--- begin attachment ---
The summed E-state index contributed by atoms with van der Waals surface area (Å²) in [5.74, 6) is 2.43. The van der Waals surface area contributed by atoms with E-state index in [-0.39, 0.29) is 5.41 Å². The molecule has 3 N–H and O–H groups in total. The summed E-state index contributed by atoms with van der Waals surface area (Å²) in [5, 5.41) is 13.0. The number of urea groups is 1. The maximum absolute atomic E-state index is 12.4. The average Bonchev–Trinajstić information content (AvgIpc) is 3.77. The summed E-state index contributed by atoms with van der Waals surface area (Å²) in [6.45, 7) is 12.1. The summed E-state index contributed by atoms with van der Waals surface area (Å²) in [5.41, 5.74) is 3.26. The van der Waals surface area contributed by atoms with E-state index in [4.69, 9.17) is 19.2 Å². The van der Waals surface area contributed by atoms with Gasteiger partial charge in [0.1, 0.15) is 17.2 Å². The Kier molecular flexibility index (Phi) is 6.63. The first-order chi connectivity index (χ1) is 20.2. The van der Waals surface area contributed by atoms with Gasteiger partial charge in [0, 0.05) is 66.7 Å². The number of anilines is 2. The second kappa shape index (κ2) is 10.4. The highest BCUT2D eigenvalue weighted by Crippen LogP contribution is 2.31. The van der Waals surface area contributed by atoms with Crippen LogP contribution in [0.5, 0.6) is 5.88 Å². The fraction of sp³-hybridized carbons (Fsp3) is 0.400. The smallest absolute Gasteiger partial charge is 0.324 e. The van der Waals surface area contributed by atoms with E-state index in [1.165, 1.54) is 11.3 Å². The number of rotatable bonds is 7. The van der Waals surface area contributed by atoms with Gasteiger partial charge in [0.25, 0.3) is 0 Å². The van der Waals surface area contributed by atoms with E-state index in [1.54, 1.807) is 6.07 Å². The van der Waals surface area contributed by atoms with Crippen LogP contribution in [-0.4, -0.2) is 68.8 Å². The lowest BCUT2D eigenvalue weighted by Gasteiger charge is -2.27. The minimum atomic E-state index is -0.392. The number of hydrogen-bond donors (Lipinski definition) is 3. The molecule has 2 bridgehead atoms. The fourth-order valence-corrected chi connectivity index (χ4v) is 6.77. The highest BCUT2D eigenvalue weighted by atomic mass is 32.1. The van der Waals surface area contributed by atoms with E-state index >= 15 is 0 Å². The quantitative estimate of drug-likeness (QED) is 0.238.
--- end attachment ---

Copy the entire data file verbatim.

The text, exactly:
The summed E-state index contributed by atoms with van der Waals surface area (Å²) in [5.74, 6) is 2.43. The van der Waals surface area contributed by atoms with E-state index in [-0.39, 0.29) is 5.41 Å². The molecule has 3 N–H and O–H groups in total. The summed E-state index contributed by atoms with van der Waals surface area (Å²) in [5, 5.41) is 13.0. The number of urea groups is 1. The maximum absolute atomic E-state index is 12.4. The average Bonchev–Trinajstić information content (AvgIpc) is 3.77. The summed E-state index contributed by atoms with van der Waals surface area (Å²) in [6.45, 7) is 12.1. The summed E-state index contributed by atoms with van der Waals surface area (Å²) in [5.41, 5.74) is 3.26. The van der Waals surface area contributed by atoms with E-state index in [4.69, 9.17) is 19.2 Å². The van der Waals surface area contributed by atoms with Gasteiger partial charge in [0.1, 0.15) is 17.2 Å². The Kier molecular flexibility index (Phi) is 6.63. The first-order chi connectivity index (χ1) is 20.2. The van der Waals surface area contributed by atoms with Gasteiger partial charge in [0, 0.05) is 66.7 Å². The number of anilines is 2. The second kappa shape index (κ2) is 10.4. The highest BCUT2D eigenvalue weighted by Crippen LogP contribution is 2.31. The van der Waals surface area contributed by atoms with Crippen LogP contribution in [0.5, 0.6) is 5.88 Å². The fraction of sp³-hybridized carbons (Fsp3) is 0.400. The smallest absolute Gasteiger partial charge is 0.324 e. The van der Waals surface area contributed by atoms with E-state index in [1.165, 1.54) is 11.3 Å². The number of rotatable bonds is 7. The van der Waals surface area contributed by atoms with Gasteiger partial charge in [0.25, 0.3) is 0 Å². The van der Waals surface area contributed by atoms with E-state index in [1.54, 1.807) is 6.07 Å². The van der Waals surface area contributed by atoms with Crippen LogP contribution in [-0.4, -0.2) is 68.8 Å². The lowest BCUT2D eigenvalue weighted by Gasteiger charge is -2.27. The minimum atomic E-state index is -0.392. The number of hydrogen-bond donors (Lipinski definition) is 3. The molecule has 2 bridgehead atoms. The fourth-order valence-corrected chi connectivity index (χ4v) is 6.77. The highest BCUT2D eigenvalue weighted by atomic mass is 32.1. The van der Waals surface area contributed by atoms with E-state index >= 15 is 0 Å². The quantitative estimate of drug-likeness (QED) is 0.238.